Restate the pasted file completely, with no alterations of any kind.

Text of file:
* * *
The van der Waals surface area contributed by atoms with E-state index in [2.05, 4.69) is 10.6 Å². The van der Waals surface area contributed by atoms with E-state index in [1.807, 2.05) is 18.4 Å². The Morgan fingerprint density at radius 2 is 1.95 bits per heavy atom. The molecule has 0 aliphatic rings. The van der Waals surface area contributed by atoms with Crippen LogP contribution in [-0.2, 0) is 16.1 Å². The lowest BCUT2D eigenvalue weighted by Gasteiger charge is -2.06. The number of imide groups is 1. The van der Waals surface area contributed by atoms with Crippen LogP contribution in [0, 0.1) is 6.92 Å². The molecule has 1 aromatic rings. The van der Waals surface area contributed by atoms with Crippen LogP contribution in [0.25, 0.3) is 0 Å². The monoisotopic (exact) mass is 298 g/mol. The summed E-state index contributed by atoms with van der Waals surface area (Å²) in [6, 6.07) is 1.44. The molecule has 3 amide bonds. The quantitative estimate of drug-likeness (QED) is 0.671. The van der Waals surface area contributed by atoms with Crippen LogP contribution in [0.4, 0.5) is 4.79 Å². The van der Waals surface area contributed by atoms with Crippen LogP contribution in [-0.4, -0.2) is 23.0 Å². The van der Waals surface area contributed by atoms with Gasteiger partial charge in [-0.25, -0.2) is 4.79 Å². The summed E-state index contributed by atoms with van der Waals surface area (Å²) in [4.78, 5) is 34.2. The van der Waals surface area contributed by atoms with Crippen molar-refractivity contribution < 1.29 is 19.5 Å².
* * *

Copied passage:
The van der Waals surface area contributed by atoms with E-state index in [2.05, 4.69) is 10.6 Å². The van der Waals surface area contributed by atoms with E-state index in [1.807, 2.05) is 18.4 Å². The Morgan fingerprint density at radius 2 is 1.95 bits per heavy atom. The molecule has 0 aliphatic rings. The van der Waals surface area contributed by atoms with Crippen LogP contribution in [-0.2, 0) is 16.1 Å². The lowest BCUT2D eigenvalue weighted by Gasteiger charge is -2.06. The number of imide groups is 1. The van der Waals surface area contributed by atoms with Crippen LogP contribution in [0, 0.1) is 6.92 Å². The molecule has 1 aromatic rings. The van der Waals surface area contributed by atoms with Crippen LogP contribution in [0.25, 0.3) is 0 Å². The monoisotopic (exact) mass is 298 g/mol. The summed E-state index contributed by atoms with van der Waals surface area (Å²) in [6, 6.07) is 1.44. The molecule has 3 amide bonds. The quantitative estimate of drug-likeness (QED) is 0.671. The van der Waals surface area contributed by atoms with Crippen LogP contribution in [0.4, 0.5) is 4.79 Å². The van der Waals surface area contributed by atoms with Crippen LogP contribution in [-0.4, -0.2) is 23.0 Å². The van der Waals surface area contributed by atoms with Gasteiger partial charge in [-0.25, -0.2) is 4.79 Å². The summed E-state index contributed by atoms with van der Waals surface area (Å²) in [4.78, 5) is 34.2. The van der Waals surface area contributed by atoms with Crippen molar-refractivity contribution < 1.29 is 19.5 Å².